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One of the most important function was to provide reserve credit to member countries facing temporary BOP problems. For the purpose, a currency pool was maintained. Each member country contribute (partly in international reserve currency and partly in its domestic currency) as per its quota (which determines a countrys access to the pool and its voting power at IMF) A country could draw from IMF in tranches. A tranche is equal to 25% of a country quota. Drawing of first tranche automatically approved by IMF. A further 100% of its quota can be borrowed in four steps, with each step, stricter conditions are imposed. In order to draw from IMF, a member country has to buy reserve asset and other currencies by paying its own currency to IMF. At the time of repayment, borrowing country reverses the deal. IMF management is vested in its executive board out of its 22 directors, six are appointed by government holding largest quota and the rest are elected by remaining countries. MD (also, Chairman of the executive board) is appointed by the executive board for 5 years. The board of governors, which is the highest governing body of IMF meet once in a year to take major policy decisions. Its members are generally the Finance Ministers or the Central Bank governors of the member countries. All member countries are represented on this board.
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POST-BRETTON WOODS SYSTEM

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As the Bretton Woods System was abandoned in 1973, most countries shifted to floating exchange rates.

This fact was finally recognized by IMF and amendments were carried out in the articles in Jamaica in 1976 and became effective on April 1, 1978
Now, countries were given much more flexibility in choosing the exchange rate system they wanted to follow and in managing the resultant exchange rates. They could either float or peg their currencies. The peg could be with a currency, with a basket of currencies or with SDR but not with gold. This was done to reduce the role of gold and to make SDR more popular with reserve assets. For the same, value of SDR was redefined in terms of a basket of currency rather than in $ terms. Also, members were not required to deposit a part of their quota in gold and IMF sold off its existing gold reserves. In order to make SDR more attractive as a reserve asset they were made interest bearing. Ankur Srivastava srivankur@rediffmail.com
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It was allowed to be used for different types of international transactions. The member countries were also left free to decide upon the degree of intervention required in foreign exchange markets and hence make it compatible with their economic policies. IMF was given increased responsibility for supervising the monetary system - identify countries causing changes in exchange rates which proved disruptive to international trade and investment. - then suggest alternative economic policies to such countries - also identify any country trying to defend its exchange rates (which is inconsistent with the underlying economic fundamentals) - a constant monitoring of the reserves position of various countries Now, access to IMF assistance become easier for the countries facing the ST imbalances in their BOP.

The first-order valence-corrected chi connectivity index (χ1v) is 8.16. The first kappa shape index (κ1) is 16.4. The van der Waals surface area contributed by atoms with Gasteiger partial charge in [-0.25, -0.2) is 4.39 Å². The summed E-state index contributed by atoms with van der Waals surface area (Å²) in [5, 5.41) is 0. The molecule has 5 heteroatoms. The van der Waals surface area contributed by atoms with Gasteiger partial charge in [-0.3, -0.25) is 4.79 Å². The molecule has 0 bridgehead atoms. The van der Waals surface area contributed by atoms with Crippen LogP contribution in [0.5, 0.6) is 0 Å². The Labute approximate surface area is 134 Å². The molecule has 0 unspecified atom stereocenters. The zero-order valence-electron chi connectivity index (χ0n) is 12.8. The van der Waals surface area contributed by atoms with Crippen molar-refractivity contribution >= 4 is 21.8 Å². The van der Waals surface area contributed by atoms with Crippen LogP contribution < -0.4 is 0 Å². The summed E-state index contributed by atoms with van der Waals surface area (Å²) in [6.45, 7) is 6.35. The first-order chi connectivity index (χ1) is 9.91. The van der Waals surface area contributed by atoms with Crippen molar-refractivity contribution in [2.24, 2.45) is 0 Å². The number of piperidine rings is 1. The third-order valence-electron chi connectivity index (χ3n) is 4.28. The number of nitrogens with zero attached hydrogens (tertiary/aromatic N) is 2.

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Countries were free to determine their exchange rate policies, however, they were required to ensure that economic and financial policies followed by them were such as to foster orderly economic growth and reasonable price stability. They also had to follow principles of exchange management adopted by IMF in 1977, which are : 1. A member country neither should manipulate the exchange rates (to prevent a correction in BOP) nor use exchange rates to gain competitive advantage in international markets. 2. A member country was required to prevent short term movements in exchange rate which could prove disruptive to international transactions by intervening in the exchange markets. 3. While intervening in foreign exchange markets, a member country should keep others interest in mind, especially whose currency it chooses to intervene in.

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These principles attempted to bring some stability in the foreign exchange markets and to prevent another of competitive devaluations. Given the freedom, different countries chose different exchange rate mechanism. Some kept their currencies floating, some pegged them either to a single currency/a basket of currencies. A peg was maintained by intervention in foreign exchange markets and by regulating foreign exchange transactions. Instead a lot of volatility has been since experienced. To remove such volatility to an extent, sometimes a group of nations come together to form closer economic ties. One such group is European Monetary System.